https://www. https://www. https://www.
Version 2019 (January 2019) online here since 1994, now celebrating 25 years!
In your email, outline your story, mention your publication, give your deadline, state your information needs, and sign off with your name and email address.
Want other people (librarians, researchers) to answer your questions? Try....
"Take me for a ride in your car-carr, take me for a ride in your car-carr..." ---- Woody Guthrie, pre-internet top investigative troubadour.
Computer-Assisted Reporting, Computer-Assisted Research, Computer-Assisted Reporting and Research, Computer-Assisted Journalism, CAR, CARR....all mean different things to different people. Let's just call it all CARR.
CARR means using/creating CD-ROMs. CARR means gathering stuff off commercial databases and networks (Nexis, Internet). CARR means using computers for delivering information in alternative formats such as e-zines, web-authoring or online newspapers. CARR means muiltimedia. CARR means using digital libraries. CARR means New Media, CARR means convergence, CARR means RSS.
CARR means using free-text database managers (askSam, Magellan) to control and contain found information. CARR means spreadsheet manipulation of data (Lotus, QuattroPro, Excel). CARR means using flatfile/relational database manager programs such as Paradox, Visual FoxPro, Visual dBASE, Access, even PC-File. CARR means using statistical packages such as SPSS and SAS to wade through government data and number-crunching. CARR means using GIS mapping programs such as MapInfo or AtlasGIS. But, in every case, CARR is "computer-ASSISTED reporting". It is not an end in itself. Stories must still be written: the computer file is just another "source" of data.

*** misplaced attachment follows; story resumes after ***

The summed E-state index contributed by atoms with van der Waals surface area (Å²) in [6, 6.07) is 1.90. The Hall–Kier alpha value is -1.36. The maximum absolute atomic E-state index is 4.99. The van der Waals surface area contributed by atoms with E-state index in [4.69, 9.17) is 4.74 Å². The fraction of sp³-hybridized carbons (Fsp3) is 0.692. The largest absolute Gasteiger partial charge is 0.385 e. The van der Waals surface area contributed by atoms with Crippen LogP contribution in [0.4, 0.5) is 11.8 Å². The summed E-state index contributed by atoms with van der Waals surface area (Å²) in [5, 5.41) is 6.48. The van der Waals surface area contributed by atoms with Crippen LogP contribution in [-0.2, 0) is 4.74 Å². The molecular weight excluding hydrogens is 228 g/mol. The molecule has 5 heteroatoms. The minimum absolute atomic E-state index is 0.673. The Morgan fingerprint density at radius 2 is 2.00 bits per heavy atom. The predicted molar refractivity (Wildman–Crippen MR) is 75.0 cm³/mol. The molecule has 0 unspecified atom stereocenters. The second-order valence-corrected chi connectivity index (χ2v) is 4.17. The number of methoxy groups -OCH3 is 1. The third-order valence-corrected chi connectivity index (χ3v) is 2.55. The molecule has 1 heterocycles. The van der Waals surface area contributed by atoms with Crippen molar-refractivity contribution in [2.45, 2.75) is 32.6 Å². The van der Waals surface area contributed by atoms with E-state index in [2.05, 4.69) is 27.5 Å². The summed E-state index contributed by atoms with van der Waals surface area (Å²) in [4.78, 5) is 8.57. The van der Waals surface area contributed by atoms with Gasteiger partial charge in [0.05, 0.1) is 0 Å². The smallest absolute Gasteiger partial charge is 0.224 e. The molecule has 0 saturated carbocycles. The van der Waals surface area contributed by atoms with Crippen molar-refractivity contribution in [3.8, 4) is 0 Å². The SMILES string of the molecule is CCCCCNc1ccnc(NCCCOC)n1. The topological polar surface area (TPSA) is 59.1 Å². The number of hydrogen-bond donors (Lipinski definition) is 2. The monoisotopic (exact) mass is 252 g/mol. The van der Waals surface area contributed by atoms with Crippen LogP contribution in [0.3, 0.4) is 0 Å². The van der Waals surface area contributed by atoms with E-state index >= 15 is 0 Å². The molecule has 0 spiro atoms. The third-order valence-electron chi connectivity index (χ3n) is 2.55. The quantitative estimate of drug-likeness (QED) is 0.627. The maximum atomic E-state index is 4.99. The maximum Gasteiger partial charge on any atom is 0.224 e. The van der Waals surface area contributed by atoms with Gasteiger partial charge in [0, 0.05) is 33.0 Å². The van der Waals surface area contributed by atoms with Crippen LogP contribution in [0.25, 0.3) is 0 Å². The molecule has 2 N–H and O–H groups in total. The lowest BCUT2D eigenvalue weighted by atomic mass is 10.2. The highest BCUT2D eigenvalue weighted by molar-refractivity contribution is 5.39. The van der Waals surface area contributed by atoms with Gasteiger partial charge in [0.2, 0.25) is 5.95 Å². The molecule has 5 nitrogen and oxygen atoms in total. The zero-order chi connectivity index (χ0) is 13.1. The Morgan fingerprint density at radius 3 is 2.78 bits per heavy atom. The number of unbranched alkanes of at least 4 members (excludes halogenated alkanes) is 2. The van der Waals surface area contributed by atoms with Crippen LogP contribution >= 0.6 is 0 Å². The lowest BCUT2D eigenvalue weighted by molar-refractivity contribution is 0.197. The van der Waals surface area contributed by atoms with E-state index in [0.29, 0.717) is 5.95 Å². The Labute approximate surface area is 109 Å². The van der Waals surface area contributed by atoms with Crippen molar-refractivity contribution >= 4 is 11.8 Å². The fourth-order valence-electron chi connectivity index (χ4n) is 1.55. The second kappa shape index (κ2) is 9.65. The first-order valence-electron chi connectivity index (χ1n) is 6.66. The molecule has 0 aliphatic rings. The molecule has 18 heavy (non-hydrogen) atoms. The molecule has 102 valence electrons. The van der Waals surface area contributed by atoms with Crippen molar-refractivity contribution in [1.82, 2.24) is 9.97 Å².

Any reporter can use the Internet to gather or fish for story ideas, use a spreadsheet to analyze a budget or campaign contributions, create a database of criminal actions to analyze crime patterns, or any of 50 ideas as suggested by Carol Napolitano (see below). As many reporters have suggested, the question really is how hard or difficult it may be to gather information, whether it is in paper form, electronic media, or not available at all. Jennifer LeFleur said it best: "Start with the story, not the data." So: let's go for a ride in our car-carr...